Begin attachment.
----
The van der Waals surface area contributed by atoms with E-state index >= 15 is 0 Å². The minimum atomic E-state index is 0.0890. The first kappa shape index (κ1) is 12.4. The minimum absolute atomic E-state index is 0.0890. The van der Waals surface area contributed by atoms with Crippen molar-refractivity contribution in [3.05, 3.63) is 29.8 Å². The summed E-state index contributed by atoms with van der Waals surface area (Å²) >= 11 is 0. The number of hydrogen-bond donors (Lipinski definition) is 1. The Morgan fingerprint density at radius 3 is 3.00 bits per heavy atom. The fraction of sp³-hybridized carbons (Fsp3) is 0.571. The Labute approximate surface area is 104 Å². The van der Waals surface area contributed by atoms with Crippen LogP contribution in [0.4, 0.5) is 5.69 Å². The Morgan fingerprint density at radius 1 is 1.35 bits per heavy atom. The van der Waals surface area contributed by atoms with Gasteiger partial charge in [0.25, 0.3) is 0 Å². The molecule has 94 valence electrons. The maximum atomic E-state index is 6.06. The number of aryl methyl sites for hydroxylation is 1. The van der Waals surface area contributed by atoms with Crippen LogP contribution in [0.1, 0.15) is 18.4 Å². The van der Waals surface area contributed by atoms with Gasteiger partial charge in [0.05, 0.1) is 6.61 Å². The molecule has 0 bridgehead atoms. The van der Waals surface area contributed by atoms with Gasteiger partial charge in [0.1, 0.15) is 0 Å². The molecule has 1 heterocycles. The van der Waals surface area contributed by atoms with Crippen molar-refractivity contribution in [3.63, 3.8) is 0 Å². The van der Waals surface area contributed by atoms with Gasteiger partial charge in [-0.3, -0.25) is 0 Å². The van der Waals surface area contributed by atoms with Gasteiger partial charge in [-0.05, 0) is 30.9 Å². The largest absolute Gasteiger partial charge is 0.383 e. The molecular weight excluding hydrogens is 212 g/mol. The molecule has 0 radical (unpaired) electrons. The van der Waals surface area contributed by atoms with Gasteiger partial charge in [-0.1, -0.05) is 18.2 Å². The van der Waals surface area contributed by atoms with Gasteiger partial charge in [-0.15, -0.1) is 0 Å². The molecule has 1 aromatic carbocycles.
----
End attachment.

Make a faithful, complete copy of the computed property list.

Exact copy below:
The van der Waals surface area contributed by atoms with E-state index >= 15 is 0 Å². The minimum atomic E-state index is 0.0890. The first kappa shape index (κ1) is 12.4. The minimum absolute atomic E-state index is 0.0890. The van der Waals surface area contributed by atoms with Crippen molar-refractivity contribution in [3.05, 3.63) is 29.8 Å². The summed E-state index contributed by atoms with van der Waals surface area (Å²) >= 11 is 0. The number of hydrogen-bond donors (Lipinski definition) is 1. The Morgan fingerprint density at radius 3 is 3.00 bits per heavy atom. The fraction of sp³-hybridized carbons (Fsp3) is 0.571. The Labute approximate surface area is 104 Å². The van der Waals surface area contributed by atoms with Crippen LogP contribution in [0.4, 0.5) is 5.69 Å². The Morgan fingerprint density at radius 1 is 1.35 bits per heavy atom. The van der Waals surface area contributed by atoms with Gasteiger partial charge in [0.25, 0.3) is 0 Å². The molecule has 94 valence electrons. The maximum atomic E-state index is 6.06. The number of aryl methyl sites for hydroxylation is 1. The van der Waals surface area contributed by atoms with Crippen LogP contribution in [0.1, 0.15) is 18.4 Å². The van der Waals surface area contributed by atoms with Gasteiger partial charge in [0.05, 0.1) is 6.61 Å². The molecule has 0 bridgehead atoms. The van der Waals surface area contributed by atoms with Gasteiger partial charge in [0.1, 0.15) is 0 Å². The molecule has 1 heterocycles. The van der Waals surface area contributed by atoms with Crippen molar-refractivity contribution in [3.63, 3.8) is 0 Å². The van der Waals surface area contributed by atoms with Gasteiger partial charge in [-0.3, -0.25) is 0 Å². The van der Waals surface area contributed by atoms with Gasteiger partial charge in [-0.05, 0) is 30.9 Å². The largest absolute Gasteiger partial charge is 0.383 e. The molecular weight excluding hydrogens is 212 g/mol. The molecule has 0 radical (unpaired) electrons. The van der Waals surface area contributed by atoms with Gasteiger partial charge in [-0.1, -0.05) is 18.2 Å². The van der Waals surface area contributed by atoms with Gasteiger partial charge in [-0.15, -0.1) is 0 Å². The molecule has 1 aromatic carbocycles.